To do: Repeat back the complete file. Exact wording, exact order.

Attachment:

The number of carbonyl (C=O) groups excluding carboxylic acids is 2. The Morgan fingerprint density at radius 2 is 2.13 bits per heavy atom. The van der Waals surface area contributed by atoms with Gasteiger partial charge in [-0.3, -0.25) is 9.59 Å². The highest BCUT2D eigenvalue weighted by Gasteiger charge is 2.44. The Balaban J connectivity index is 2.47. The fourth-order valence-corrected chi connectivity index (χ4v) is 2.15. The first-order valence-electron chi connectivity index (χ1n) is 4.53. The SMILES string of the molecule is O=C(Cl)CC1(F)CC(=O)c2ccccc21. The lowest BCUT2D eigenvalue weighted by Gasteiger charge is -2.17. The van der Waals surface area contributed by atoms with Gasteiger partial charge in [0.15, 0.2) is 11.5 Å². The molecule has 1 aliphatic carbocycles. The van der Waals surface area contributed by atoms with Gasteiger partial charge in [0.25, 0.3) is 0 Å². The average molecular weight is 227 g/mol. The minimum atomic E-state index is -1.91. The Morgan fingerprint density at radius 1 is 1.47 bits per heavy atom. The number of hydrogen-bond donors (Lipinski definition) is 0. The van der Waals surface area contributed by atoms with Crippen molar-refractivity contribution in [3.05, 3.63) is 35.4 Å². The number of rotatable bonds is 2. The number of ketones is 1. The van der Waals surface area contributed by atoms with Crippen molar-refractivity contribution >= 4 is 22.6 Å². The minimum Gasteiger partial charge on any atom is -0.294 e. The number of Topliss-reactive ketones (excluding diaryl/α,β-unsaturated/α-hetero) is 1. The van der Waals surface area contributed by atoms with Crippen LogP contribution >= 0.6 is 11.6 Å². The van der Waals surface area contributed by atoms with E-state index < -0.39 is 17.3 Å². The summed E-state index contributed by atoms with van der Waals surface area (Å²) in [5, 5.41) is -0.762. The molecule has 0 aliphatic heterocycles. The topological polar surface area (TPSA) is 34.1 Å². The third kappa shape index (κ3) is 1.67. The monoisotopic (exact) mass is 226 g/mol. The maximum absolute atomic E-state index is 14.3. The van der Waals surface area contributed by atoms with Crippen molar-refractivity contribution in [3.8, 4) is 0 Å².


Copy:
The number of carbonyl (C=O) groups excluding carboxylic acids is 2. The Morgan fingerprint density at radius 2 is 2.13 bits per heavy atom. The van der Waals surface area contributed by atoms with Gasteiger partial charge in [-0.3, -0.25) is 9.59 Å². The highest BCUT2D eigenvalue weighted by Gasteiger charge is 2.44. The Balaban J connectivity index is 2.47. The fourth-order valence-corrected chi connectivity index (χ4v) is 2.15. The first-order valence-electron chi connectivity index (χ1n) is 4.53. The SMILES string of the molecule is O=C(Cl)CC1(F)CC(=O)c2ccccc21. The lowest BCUT2D eigenvalue weighted by Gasteiger charge is -2.17. The van der Waals surface area contributed by atoms with Gasteiger partial charge in [0.15, 0.2) is 11.5 Å². The molecule has 1 aliphatic carbocycles. The van der Waals surface area contributed by atoms with Gasteiger partial charge in [0.25, 0.3) is 0 Å². The average molecular weight is 227 g/mol. The minimum atomic E-state index is -1.91. The Morgan fingerprint density at radius 1 is 1.47 bits per heavy atom. The number of hydrogen-bond donors (Lipinski definition) is 0. The van der Waals surface area contributed by atoms with Crippen molar-refractivity contribution in [3.05, 3.63) is 35.4 Å². The number of rotatable bonds is 2. The number of ketones is 1. The van der Waals surface area contributed by atoms with Crippen molar-refractivity contribution >= 4 is 22.6 Å². The minimum Gasteiger partial charge on any atom is -0.294 e. The number of Topliss-reactive ketones (excluding diaryl/α,β-unsaturated/α-hetero) is 1. The van der Waals surface area contributed by atoms with Crippen LogP contribution >= 0.6 is 11.6 Å². The van der Waals surface area contributed by atoms with E-state index < -0.39 is 17.3 Å². The summed E-state index contributed by atoms with van der Waals surface area (Å²) in [5, 5.41) is -0.762. The molecule has 0 aliphatic heterocycles. The topological polar surface area (TPSA) is 34.1 Å². The third kappa shape index (κ3) is 1.67. The monoisotopic (exact) mass is 226 g/mol. The maximum absolute atomic E-state index is 14.3. The van der Waals surface area contributed by atoms with Crippen molar-refractivity contribution in [3.8, 4) is 0 Å².